The Catalan region of Spain takes pride in its unique traditions surrounding holiday rituals, seasonal foods, and numerous themed festivals that take place year round. Planning a trip to Barcelona? Make the most of your experience & educate yourself (and be the first to impress your friends) with what’s poppin’ specifically in Catalonian culture during each time of year!
Typically, we don’t use the words “party” and “vegetable” in remotely the same sentence. Catalonians, on the other hand, make eating your veggies less of a chore and more of a fun social gathering between the months of November and April, when they celebrate Calçotada! The name of this festival is derived from the vegetable known as calçots (very similar to green onions/leeks/scallions), which are roasted over a warm open fire and dipped in romesco sauce. Pro tip: Add some red wine and bread to make your taste buds dance!!
Tió de Nadal
Just like American children receive presents from Santa Claus and Elf on the Shelf, Catalonian children depend on their Tió de Nadal, or “poop logs” to bring them some Christmas goodies. Literally, these are little tree stumps with faces painted on them that receive candies, food, and a blanket every night from December 8th (feast day of the Immaculate Conception) until Christmas Eve. Possibly the best day of the year for the little ones, they wait in anticipation until they can beat the log with a stick while singing the Caga Tío song, begging for their Tío de Nadal to poop out some toys and sweets!
If you love to be entertained and like to spend all your time outside, September is arguably the best time for you to visit Barcelona. La Mercè encompasses a ton of awesome Catalan traditions you may have heard of such as Castellers, the Catalan Wine Fair, and La Sardana. If you have siblings, you’ve probably made human sandwiches, squishing your brothers and sisters on the floor or the couch. Similarly, Castellers involves people carrying as many others as they can fit on their shoulders, creating human towers in which they can compete with other groups of people to see who can maintain it for the longest. If you love dancing (particularly in circles) La Sardana is the place to be! People of all ages/ dancing skill levels gather round and move their bodies to live music, celebrating brotherhood and being together in the moment. During La Mercè you can see and even participate in other street performances with talented artists, dancers, and musicians commemorating the beginning of the fall season.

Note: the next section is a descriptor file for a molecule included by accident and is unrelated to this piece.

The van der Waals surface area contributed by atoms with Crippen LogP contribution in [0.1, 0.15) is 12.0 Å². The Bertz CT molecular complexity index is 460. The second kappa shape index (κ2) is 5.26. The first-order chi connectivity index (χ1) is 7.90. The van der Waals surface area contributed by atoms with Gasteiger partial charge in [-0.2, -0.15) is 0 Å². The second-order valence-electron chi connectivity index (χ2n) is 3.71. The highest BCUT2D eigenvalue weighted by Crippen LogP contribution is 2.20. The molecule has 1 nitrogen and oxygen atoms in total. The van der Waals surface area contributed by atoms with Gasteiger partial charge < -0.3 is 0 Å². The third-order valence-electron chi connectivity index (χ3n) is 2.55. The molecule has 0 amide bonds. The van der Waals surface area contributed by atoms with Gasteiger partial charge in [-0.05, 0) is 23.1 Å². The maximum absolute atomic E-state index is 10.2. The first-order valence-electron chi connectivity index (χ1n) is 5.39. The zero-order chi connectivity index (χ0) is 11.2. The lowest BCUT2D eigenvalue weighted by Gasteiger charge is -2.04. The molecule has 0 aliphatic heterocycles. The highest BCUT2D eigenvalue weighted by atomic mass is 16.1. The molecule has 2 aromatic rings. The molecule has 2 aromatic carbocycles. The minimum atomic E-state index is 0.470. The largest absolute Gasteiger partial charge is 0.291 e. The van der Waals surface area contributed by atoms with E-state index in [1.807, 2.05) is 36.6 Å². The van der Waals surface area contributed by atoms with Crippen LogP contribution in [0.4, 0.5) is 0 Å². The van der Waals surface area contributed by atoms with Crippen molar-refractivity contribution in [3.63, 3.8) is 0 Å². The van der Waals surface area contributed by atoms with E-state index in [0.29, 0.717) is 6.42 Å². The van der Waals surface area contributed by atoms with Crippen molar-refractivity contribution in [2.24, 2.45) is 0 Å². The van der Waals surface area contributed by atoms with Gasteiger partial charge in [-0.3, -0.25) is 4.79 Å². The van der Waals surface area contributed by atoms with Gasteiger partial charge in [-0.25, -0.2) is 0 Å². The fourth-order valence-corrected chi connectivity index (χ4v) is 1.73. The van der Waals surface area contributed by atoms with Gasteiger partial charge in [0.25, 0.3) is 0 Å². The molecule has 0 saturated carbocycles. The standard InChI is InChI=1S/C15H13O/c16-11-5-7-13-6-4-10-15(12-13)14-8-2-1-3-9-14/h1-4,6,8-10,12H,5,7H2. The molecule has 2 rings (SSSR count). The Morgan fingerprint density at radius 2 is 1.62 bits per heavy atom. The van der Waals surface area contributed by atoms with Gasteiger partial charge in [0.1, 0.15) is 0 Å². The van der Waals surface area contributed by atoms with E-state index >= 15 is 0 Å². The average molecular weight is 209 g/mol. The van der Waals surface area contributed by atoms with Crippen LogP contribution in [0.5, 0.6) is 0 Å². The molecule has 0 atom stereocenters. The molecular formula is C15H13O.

Keeping with the poop trend, another personal favorite of mine is called Caganer, which translates to “the pooping one”- Essentially, this popular children’s tradition surfaces around Christmas time, where a pooping male figure is placed in nativity scenes for kids to find. What’s fun about this is that there’s many hilarious renditions and variations of the Caganer – from professional athletes to political figures (I’d love to see one of Donald Trump if it exists out there;)). And let’s admit it, pooping is a timeless theme, so don’t feel ashamed if you get half as much of a kick out of this quirky tradition as I do.
Día de los Muertos, Halloween, All Saint’s Day, and more involve celebrating ghosts and spirits around the end of October/beginning of November. The Catalan region, too, remembers the dead with the festival of Castanyada, where you may see toasted chestnuts wrapped in newspaper for sale all over the streets. Sweet potatoes, panellets (marzipan flavored biscuits), and glazed/candied fruits are also eaten in the home and in the community in general. The castanyera, an old woman wearing peasant clothing and a headscarf, serves as the mascot or symbol of the event.